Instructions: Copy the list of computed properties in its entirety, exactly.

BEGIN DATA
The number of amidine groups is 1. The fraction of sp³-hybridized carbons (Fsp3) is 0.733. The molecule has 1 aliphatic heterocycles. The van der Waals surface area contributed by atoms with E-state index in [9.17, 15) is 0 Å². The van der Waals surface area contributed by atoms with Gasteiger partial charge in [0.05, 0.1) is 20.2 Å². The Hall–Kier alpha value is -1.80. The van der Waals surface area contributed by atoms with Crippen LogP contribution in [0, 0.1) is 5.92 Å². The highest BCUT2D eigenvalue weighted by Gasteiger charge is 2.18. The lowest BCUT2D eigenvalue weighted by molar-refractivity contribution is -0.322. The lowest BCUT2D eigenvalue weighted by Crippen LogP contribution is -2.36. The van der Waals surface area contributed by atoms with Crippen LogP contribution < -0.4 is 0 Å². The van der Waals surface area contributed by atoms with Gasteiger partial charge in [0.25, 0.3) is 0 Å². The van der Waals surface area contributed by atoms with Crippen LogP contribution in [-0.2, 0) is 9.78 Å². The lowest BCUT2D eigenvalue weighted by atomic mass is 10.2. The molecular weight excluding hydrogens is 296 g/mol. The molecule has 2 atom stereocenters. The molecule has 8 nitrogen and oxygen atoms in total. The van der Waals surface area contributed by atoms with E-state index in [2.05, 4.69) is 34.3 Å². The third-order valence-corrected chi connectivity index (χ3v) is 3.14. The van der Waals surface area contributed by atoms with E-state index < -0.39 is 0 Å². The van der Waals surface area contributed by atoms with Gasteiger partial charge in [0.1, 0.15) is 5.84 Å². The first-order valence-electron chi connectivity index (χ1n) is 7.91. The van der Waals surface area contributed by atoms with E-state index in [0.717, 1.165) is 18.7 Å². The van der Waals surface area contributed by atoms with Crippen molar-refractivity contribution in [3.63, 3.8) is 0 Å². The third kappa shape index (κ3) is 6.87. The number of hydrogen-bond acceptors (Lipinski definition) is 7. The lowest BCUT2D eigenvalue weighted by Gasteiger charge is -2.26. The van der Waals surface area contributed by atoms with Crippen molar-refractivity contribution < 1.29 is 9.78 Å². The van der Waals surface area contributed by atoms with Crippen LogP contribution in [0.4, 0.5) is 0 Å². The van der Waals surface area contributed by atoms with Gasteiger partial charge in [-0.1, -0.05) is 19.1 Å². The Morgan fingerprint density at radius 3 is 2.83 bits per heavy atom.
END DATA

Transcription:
The number of amidine groups is 1. The fraction of sp³-hybridized carbons (Fsp3) is 0.733. The molecule has 1 aliphatic heterocycles. The van der Waals surface area contributed by atoms with E-state index in [9.17, 15) is 0 Å². The van der Waals surface area contributed by atoms with Gasteiger partial charge in [0.05, 0.1) is 20.2 Å². The Hall–Kier alpha value is -1.80. The van der Waals surface area contributed by atoms with Crippen LogP contribution in [0, 0.1) is 5.92 Å². The highest BCUT2D eigenvalue weighted by Gasteiger charge is 2.18. The lowest BCUT2D eigenvalue weighted by molar-refractivity contribution is -0.322. The lowest BCUT2D eigenvalue weighted by Crippen LogP contribution is -2.36. The van der Waals surface area contributed by atoms with Crippen LogP contribution < -0.4 is 0 Å². The van der Waals surface area contributed by atoms with Gasteiger partial charge in [0.25, 0.3) is 0 Å². The van der Waals surface area contributed by atoms with Crippen LogP contribution in [-0.2, 0) is 9.78 Å². The lowest BCUT2D eigenvalue weighted by atomic mass is 10.2. The molecular weight excluding hydrogens is 296 g/mol. The molecule has 2 atom stereocenters. The molecule has 8 nitrogen and oxygen atoms in total. The van der Waals surface area contributed by atoms with E-state index in [2.05, 4.69) is 34.3 Å². The third-order valence-corrected chi connectivity index (χ3v) is 3.14. The van der Waals surface area contributed by atoms with E-state index < -0.39 is 0 Å². The van der Waals surface area contributed by atoms with Gasteiger partial charge in [0.1, 0.15) is 5.84 Å². The first-order valence-electron chi connectivity index (χ1n) is 7.91. The van der Waals surface area contributed by atoms with E-state index in [0.717, 1.165) is 18.7 Å². The van der Waals surface area contributed by atoms with Crippen molar-refractivity contribution in [3.63, 3.8) is 0 Å². The third kappa shape index (κ3) is 6.87. The number of hydrogen-bond acceptors (Lipinski definition) is 7. The lowest BCUT2D eigenvalue weighted by Gasteiger charge is -2.26. The van der Waals surface area contributed by atoms with Crippen molar-refractivity contribution < 1.29 is 9.78 Å². The van der Waals surface area contributed by atoms with Crippen LogP contribution in [0.4, 0.5) is 0 Å². The van der Waals surface area contributed by atoms with Gasteiger partial charge in [-0.1, -0.05) is 19.1 Å². The Morgan fingerprint density at radius 3 is 2.83 bits per heavy atom.